Investment is minimum compared to an equivalent car franchise – you need only to have a bit of surplus room, yet returns are exceptional, typically 25% against new car margins of 3-10%.
It’s not a definite solution to a slow car market – dealers will get only what they put in.
Nonetheless, sales this year are up 2.5% compared to stuttering car sales, which are down half a percent.
Last year, car volumes went up by 2.5% while scooter and moped sales increased by more than 9%.
Success is dependent on several things.
“A lot of it depends on territory, population and traffic in a dealer’s local area,” said Frank Finch, of the Motorcycle Retailers’ Association.
Tony Campbell, Piaggio UK managing director, agrees: “A dealer needs to weigh up the territory. For Piaggio, depending on size, you would need to sell between 200 and 300 scooters a year for it to be worthwhile.”
He adds: “If dealers get it right, then it can be very successful. If the motor retailer isn’t giving it attention, then it will fail.”
Motorcycles are traditionally sold by bike enthusiasts, who love their market, so car retailers need to know their stuff to keep buyers happy.
However, scooters and mopeds run into the middle ground – dealers still need knowledge but not as much as a motorbike franchise.
“Scooter customers are little different to a car buyer,” says Campbell. “They are teenagers or people looking at an alternative method to a car, especially with the current fuel crisis.”
Shaun Holroyd, Boatian dealer network manager, thinks scooter and moped buyers generally know more about their intended purchase than a car buyer does.
Yet, he doesn’t think much training is needed: “It’s almost like teaching grandma how to suck eggs.”
Chinese brand Boatian, which currently holds franchises at 15 used car dealerships, expects £18,000 average investment from a new dealer.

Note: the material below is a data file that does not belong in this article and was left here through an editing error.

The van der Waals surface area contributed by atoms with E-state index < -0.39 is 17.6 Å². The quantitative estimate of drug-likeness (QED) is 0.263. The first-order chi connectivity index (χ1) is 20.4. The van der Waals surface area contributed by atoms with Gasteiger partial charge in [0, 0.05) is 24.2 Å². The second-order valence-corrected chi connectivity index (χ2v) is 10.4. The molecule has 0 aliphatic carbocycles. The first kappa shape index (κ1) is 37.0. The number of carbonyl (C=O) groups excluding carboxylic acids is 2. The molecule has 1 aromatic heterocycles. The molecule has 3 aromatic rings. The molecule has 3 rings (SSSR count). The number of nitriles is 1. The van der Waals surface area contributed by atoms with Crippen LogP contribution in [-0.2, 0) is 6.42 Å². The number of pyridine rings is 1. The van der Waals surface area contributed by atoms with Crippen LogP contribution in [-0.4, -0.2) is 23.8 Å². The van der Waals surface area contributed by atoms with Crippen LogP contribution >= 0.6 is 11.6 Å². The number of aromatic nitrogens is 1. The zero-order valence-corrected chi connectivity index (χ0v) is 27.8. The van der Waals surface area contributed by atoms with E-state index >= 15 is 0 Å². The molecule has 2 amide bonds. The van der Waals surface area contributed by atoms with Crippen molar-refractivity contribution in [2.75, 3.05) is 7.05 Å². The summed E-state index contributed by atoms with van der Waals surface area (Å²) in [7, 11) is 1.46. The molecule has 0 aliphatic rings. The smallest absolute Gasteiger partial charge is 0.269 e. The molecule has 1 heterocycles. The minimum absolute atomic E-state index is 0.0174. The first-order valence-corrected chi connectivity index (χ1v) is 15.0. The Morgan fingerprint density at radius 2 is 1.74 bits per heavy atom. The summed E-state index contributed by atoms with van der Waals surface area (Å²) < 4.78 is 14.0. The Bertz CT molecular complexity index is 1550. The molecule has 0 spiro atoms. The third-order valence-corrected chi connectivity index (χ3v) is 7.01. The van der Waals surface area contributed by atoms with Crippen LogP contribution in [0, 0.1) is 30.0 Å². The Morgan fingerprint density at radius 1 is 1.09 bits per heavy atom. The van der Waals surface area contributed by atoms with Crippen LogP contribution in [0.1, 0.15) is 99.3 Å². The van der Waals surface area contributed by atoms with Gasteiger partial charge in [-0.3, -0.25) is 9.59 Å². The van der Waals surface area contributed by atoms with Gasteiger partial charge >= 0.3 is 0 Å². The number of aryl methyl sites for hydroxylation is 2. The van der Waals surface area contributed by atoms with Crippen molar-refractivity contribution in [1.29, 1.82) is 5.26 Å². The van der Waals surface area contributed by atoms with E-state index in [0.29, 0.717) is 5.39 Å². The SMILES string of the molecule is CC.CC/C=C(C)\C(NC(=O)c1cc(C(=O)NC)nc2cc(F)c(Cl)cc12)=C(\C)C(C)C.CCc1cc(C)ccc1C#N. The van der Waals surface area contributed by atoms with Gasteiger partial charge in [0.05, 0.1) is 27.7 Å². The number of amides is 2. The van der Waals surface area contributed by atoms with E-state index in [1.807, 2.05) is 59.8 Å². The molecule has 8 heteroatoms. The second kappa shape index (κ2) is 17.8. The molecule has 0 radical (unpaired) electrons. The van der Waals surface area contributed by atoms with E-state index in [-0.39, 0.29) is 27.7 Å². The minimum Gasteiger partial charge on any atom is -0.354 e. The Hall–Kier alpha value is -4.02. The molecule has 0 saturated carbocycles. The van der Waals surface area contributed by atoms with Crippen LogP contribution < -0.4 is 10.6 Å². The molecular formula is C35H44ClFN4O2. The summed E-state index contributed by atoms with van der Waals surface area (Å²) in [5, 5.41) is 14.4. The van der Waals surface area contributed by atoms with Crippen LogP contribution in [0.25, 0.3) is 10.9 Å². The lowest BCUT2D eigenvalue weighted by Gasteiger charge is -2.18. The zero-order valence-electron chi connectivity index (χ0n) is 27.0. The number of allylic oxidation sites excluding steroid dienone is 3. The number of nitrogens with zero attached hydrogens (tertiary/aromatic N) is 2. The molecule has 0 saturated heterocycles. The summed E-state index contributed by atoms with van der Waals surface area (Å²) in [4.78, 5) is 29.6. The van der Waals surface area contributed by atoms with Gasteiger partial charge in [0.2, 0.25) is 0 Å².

Holroyd says dealers need to have a shop front and a work area to PDI the bike and prepare them for the customer. No specific training is provided to staff, but an adequate standard is “a given”.
Piaggio investment would be around £25,000 depending on site size and excludes the 17 models it expects dealers to stock. These are available by stocking facility. Otherwise initial outlay would be around £60,000.
As a rule, it asks that its three brands – Piaggio, Vespa and Gilera – are run alongside each other and are exclusive in a car dealership.
The presence of iconic brand Vespa means dealerships are expected to encourage it further.
“We insist that dealers buy into the Vespa brand in its entirety, because people are motivated by the brand and the lifestyle it represents,” says Campbell.
Popular aftersales items include casual wear, T-shirts and mugs.
Campbell thinks that these extras are a good income stream for dealers: “None of the car manufacturers per se, if you exclude high-end marques like Ferrari, have merchandise to offer customers for extra profit.”
The Italian scooter-maker says dealerships need to have dedicated staff. “People need to be motivated and excited about the product,” says Campbell.
Despite Piaggio and Boatian running very different set-ups, both give exceptional margins compared to car sales.
Boatian quotes between 25-30% margins, while Piaggio offers a maximum of 26% including bonuses, and a low of 21%.
There needs to be high-volume sale to benefit from good margins, due to the low-cost nature of the product.
Both manufacturers are looking for dealership opportunities.
Boatian is happy to be in showrooms against competitors because “purely on price-point we are competitive”, says Holroyd, and will work with anyone who wants to sell two-wheelers.
Piaggio acknowledges that small and medium car groups represent the most opportunity and, while dealers normally approach the company, the brand is planning to run a dealer recruitment campaign soon.